House panel starts probe on decreasing prices of palay

Published October 27, 2021, 10:21 AM

by Manila Bulletin

The House of Representatives Committee on Agriculture and Food, under its chairman Quezon 1st District Rep. Wilfrido Mark Enverga started its deliberation on the two resolutions seeking an inquiry into the decreasing prices of palay on Tuesday, October 26.

House Resolution 6 filed by Nueva Ecija 1st District Rep. Estrellita Suansing calls for an investigation on the plummeting farmgate price of palay while HR 320 filed by Deputy Speaker and Sorsogon 1st District Rep. Evelina Escudero seeks an inquiry into the present state of farmers especially in the planting, sale, and pricing of palay.

Both resolutions seek to propose measures to ease the burden of rice farmers in the country.

In his opening remarks, Enverga said the committee will look into the decreasing prices of palay.

He said that based on reports in September, prices of palay dropped to as low as P10 per kilograms in Oriental Mindoro, while it is P12 to P14 per kilograms in Nueva Ecija, Isabela, Camarines Sur and Ilocos Norte.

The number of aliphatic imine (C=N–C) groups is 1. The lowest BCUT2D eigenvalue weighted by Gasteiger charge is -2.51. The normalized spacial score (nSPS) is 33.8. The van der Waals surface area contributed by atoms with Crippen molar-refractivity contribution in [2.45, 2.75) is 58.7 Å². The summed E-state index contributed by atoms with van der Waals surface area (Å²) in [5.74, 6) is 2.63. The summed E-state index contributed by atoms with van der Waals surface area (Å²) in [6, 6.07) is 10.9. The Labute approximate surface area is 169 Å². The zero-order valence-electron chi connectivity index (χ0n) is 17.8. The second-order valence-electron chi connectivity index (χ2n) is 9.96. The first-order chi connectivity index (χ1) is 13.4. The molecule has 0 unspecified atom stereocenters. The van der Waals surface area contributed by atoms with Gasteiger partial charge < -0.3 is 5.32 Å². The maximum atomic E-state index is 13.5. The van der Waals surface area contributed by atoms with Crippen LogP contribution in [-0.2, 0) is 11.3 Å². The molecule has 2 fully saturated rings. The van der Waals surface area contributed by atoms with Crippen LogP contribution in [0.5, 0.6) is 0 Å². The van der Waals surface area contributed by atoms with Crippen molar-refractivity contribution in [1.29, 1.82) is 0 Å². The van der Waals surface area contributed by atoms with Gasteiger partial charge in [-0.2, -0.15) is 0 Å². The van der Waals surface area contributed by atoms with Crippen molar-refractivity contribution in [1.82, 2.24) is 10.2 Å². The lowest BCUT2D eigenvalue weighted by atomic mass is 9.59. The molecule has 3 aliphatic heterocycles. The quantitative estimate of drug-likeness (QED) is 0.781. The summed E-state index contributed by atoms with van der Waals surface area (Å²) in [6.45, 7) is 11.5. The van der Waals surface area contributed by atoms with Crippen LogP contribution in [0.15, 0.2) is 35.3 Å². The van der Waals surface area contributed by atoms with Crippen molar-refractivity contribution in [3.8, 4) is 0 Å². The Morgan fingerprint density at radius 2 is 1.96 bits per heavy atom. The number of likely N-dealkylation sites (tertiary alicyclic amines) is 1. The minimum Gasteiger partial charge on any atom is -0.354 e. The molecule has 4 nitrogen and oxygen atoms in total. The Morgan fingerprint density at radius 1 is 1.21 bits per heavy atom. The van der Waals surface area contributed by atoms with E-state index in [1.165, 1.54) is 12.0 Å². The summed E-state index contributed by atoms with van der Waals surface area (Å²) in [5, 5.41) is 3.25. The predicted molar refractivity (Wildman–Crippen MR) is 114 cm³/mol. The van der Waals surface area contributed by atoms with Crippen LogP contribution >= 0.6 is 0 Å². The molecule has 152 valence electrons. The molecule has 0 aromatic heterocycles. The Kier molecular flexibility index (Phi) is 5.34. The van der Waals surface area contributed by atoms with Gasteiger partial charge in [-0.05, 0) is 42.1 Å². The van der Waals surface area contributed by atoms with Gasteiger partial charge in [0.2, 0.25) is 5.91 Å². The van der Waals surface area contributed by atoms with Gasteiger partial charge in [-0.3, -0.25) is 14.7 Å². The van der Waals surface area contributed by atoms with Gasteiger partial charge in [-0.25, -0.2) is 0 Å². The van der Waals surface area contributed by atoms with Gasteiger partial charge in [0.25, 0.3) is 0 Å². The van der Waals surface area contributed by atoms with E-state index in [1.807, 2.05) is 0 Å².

“This is a precarious situation. We don’t want our farmers to stop planting. It will be best if we address the factors that caused the drop of palay prices,” Enverga said.

On the issue of rice importation, Department of Agriculture Bureau of Plant Industry (DA-BPI) Director George Culaste said that the BPI handles the issuance of sanitary and phytosanitary import clearance for rice in a way that import arrival will not coincide with the peak local harvest of the farmers.

Raul Montemayor of the Federation of the Free Farmers Cooperatives, Inc. (FFFCI), on the other hand, attributed the causes of drop in palay prices to the rise in cheap and undervalued imports, rainy weather, and lack of post-harvest facilities, among others.

Suansing, in her summary, said that they have to monitor the implementation of the Rice Competitiveness Enhancement Fund which will help reduce the production cost. She also added that they have to consider the timing in the distribution of seeds, and organize the farmers as cooperatives to qualify them to receive farm machinery.

The House panel will continue the inquiry in their next hearing. (Melvin Sarangay)

 
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